TOKYO–The euro rose Wednesday amid cautious hopes for the eurozone economy, even as Greece admitted that it raided an emergency account to pay off an IMF loan, aggravating concerns about Athens’ debts. In Tokyo, the European single currency strengthened to US$1.1247 and 134.81 yen from US$1.1213 and 134.44 yen in New York. The dollar fetched 119.83 yen, down from 119.90 yen in New York late Tuesday and 120.25 yen in Tokyo earlier Tuesday. An improving eurozone inflation picture suggested the European Central Bank may wrap up a quantitative easing scheme sooner than expected, lending support to the currency, said Yuji Saito, executive director of foreign exchange at Credit Agricole in Tokyo.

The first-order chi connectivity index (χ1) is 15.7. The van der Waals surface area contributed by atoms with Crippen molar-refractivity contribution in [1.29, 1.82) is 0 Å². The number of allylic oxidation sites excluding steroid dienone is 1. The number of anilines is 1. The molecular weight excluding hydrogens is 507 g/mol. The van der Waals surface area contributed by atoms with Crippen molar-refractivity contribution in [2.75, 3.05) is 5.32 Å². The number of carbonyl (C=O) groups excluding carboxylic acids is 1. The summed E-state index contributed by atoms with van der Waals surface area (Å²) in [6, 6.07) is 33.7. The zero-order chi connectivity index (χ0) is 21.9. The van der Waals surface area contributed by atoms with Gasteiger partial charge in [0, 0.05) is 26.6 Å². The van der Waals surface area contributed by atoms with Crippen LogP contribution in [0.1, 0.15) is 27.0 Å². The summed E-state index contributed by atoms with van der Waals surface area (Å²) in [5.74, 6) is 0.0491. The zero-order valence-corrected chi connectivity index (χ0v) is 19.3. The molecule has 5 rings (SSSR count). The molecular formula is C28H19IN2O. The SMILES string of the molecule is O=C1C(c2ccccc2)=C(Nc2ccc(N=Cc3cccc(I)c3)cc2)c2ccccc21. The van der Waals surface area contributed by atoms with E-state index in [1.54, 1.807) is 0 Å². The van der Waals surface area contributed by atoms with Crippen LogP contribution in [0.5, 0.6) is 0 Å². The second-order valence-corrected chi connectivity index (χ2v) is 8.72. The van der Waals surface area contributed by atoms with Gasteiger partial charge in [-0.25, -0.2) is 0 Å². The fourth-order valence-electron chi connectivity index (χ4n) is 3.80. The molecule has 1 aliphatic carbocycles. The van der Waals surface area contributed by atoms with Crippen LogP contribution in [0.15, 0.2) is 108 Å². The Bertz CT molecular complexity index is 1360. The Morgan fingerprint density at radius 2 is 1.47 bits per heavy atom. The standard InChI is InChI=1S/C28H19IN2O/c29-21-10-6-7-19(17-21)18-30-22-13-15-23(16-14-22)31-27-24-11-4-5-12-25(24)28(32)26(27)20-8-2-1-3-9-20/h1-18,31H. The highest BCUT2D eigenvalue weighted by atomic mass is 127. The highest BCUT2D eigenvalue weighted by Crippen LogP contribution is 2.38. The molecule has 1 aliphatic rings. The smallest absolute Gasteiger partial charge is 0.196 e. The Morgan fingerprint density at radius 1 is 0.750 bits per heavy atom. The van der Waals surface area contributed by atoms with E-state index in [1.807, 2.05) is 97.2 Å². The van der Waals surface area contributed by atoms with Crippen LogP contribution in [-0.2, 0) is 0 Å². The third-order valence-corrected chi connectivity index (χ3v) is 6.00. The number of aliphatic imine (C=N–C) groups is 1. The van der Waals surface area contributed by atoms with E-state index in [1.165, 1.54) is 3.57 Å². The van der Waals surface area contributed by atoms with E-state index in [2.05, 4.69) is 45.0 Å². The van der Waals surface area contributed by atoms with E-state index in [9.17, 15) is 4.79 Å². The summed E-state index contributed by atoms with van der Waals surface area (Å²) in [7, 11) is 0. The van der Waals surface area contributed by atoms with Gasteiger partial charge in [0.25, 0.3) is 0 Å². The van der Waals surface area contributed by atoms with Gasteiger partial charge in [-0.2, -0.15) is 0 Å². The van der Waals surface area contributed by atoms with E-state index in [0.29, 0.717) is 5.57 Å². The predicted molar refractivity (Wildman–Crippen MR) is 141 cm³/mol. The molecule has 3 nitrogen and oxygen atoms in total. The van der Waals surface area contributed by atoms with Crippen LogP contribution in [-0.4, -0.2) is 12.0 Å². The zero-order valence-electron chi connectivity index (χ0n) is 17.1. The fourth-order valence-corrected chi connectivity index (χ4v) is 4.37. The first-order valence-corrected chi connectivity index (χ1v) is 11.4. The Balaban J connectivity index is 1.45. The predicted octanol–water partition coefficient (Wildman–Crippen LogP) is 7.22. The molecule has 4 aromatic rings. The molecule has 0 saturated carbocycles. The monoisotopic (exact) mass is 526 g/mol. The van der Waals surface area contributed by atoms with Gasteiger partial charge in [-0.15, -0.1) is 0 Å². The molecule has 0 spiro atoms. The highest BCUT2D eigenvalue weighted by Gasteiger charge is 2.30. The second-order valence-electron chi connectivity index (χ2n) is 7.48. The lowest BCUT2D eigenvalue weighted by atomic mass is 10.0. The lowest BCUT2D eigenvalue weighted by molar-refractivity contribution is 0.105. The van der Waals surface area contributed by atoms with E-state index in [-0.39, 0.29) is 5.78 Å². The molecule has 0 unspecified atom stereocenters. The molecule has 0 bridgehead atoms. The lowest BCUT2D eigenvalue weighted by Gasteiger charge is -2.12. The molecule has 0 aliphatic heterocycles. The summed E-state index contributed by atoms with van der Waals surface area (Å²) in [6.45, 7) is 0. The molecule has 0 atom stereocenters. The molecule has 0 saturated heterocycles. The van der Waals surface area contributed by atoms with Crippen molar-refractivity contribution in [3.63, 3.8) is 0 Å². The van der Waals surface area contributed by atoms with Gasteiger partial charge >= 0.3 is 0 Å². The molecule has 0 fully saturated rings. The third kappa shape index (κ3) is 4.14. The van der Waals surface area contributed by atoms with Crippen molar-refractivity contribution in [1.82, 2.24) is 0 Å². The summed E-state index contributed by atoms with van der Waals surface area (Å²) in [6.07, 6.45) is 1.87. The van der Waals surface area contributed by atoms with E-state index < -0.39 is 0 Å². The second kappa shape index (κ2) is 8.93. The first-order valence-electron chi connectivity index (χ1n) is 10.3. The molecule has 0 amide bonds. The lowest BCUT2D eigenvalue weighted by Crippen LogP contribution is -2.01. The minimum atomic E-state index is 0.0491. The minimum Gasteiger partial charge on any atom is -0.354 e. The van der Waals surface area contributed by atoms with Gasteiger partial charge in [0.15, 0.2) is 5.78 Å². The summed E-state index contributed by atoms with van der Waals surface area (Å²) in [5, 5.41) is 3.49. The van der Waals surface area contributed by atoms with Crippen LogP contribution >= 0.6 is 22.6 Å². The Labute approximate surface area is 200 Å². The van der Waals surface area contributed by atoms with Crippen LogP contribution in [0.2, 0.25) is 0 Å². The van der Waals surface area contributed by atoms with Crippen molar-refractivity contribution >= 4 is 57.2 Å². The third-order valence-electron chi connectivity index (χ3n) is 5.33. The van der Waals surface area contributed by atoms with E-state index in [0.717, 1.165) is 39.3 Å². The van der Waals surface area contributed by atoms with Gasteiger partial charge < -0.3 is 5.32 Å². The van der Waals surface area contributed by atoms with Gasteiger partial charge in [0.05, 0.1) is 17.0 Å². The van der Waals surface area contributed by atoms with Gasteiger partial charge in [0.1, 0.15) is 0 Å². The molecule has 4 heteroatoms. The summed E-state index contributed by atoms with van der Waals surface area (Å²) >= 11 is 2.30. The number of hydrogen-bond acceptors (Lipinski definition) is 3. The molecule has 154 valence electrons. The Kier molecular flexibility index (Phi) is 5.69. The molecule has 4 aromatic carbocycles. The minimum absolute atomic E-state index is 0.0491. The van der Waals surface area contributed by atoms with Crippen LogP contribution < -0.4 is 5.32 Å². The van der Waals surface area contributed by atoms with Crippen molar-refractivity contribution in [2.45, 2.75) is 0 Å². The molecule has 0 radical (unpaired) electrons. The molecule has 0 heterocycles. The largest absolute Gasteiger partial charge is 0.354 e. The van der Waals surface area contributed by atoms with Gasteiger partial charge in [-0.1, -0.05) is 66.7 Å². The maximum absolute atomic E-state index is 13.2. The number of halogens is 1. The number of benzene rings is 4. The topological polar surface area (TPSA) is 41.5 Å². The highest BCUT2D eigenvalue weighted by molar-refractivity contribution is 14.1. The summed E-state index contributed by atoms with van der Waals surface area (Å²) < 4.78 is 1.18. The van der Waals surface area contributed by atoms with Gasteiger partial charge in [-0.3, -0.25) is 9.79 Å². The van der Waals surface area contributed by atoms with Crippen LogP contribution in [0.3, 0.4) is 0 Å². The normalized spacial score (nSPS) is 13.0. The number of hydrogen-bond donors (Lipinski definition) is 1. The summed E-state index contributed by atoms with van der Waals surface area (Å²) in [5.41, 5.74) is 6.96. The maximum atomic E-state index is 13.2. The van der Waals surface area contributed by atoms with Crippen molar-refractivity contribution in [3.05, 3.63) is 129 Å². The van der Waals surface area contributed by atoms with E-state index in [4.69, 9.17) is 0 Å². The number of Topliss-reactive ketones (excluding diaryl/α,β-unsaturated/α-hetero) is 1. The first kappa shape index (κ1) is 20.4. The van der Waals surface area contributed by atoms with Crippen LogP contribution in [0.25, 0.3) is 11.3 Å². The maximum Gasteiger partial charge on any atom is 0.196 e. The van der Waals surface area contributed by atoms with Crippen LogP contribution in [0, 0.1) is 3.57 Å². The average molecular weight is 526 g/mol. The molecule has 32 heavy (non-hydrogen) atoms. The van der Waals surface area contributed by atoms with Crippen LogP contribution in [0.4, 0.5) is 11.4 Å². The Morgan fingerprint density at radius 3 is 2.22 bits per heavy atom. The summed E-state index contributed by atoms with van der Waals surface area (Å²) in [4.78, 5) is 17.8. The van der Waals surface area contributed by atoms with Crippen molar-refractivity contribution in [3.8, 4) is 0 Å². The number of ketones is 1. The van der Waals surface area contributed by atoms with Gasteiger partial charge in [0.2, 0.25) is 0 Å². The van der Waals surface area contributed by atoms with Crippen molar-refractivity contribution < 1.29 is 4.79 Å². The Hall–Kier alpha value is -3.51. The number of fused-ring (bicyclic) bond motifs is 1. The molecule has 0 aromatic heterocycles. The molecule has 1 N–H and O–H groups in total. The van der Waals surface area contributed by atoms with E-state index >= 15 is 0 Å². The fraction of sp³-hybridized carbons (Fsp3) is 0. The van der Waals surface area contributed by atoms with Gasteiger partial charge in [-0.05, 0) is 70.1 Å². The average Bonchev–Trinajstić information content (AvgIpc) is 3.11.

A European Union forecast last week said the bloc was likely to escape deflation this year. ��The euro got a boost after German bond yields rose,�� Saito said, adding that the relatively upbeat inflation picture could mean an earlier-than-expected exit from the ECB’s monetary easing scheme. The single currency also benefited from investment funds settling accounts, he said. The dollar was mixed against other Asia-Pacific currencies. It dropped to SG$1.3349 from SG$1.3388 on Tuesday, to 33.69 Thai baht from 33.78 baht, and to 44.73 Philippine pesos from 44.86 pesos. It also fell to 13,164.00 Indonesian rupiah from 13,203.00 rupiah. The dollar rose to 1,099.71 South Korean won from 1,095.98 won while staying unchanged at 64.15 Indian rupees. The Australian dollar firmed to 79.82 U.S. cents from 79.36 cents while the Chinese yuan edged down to 19.32 yen from 19.36 yen.